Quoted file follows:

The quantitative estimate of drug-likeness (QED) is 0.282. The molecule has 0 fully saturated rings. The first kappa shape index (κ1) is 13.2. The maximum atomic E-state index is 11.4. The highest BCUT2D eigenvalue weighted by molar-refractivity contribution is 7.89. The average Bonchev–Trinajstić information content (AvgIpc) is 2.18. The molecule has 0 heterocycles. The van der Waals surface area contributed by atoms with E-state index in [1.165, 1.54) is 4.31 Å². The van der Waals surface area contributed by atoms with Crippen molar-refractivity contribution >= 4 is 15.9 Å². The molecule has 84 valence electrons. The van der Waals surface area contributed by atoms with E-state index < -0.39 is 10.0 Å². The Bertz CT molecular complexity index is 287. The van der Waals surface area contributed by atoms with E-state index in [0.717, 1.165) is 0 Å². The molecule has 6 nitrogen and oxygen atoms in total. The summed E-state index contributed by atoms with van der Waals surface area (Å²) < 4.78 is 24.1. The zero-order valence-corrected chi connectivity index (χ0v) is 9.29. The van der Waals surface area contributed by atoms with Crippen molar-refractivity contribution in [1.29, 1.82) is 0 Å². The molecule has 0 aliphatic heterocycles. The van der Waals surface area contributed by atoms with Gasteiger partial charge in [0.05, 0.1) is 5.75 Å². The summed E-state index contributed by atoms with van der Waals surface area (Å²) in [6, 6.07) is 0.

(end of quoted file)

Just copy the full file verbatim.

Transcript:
The quantitative estimate of drug-likeness (QED) is 0.282. The molecule has 0 fully saturated rings. The first kappa shape index (κ1) is 13.2. The maximum atomic E-state index is 11.4. The highest BCUT2D eigenvalue weighted by molar-refractivity contribution is 7.89. The average Bonchev–Trinajstić information content (AvgIpc) is 2.18. The molecule has 0 heterocycles. The van der Waals surface area contributed by atoms with E-state index in [1.165, 1.54) is 4.31 Å². The van der Waals surface area contributed by atoms with Crippen molar-refractivity contribution >= 4 is 15.9 Å². The molecule has 84 valence electrons. The van der Waals surface area contributed by atoms with E-state index < -0.39 is 10.0 Å². The Bertz CT molecular complexity index is 287. The van der Waals surface area contributed by atoms with E-state index in [0.717, 1.165) is 0 Å². The molecule has 6 nitrogen and oxygen atoms in total. The summed E-state index contributed by atoms with van der Waals surface area (Å²) < 4.78 is 24.1. The zero-order valence-corrected chi connectivity index (χ0v) is 9.29. The van der Waals surface area contributed by atoms with Crippen molar-refractivity contribution in [1.29, 1.82) is 0 Å². The molecule has 0 aliphatic heterocycles. The van der Waals surface area contributed by atoms with Gasteiger partial charge in [0.05, 0.1) is 5.75 Å². The summed E-state index contributed by atoms with van der Waals surface area (Å²) in [6, 6.07) is 0.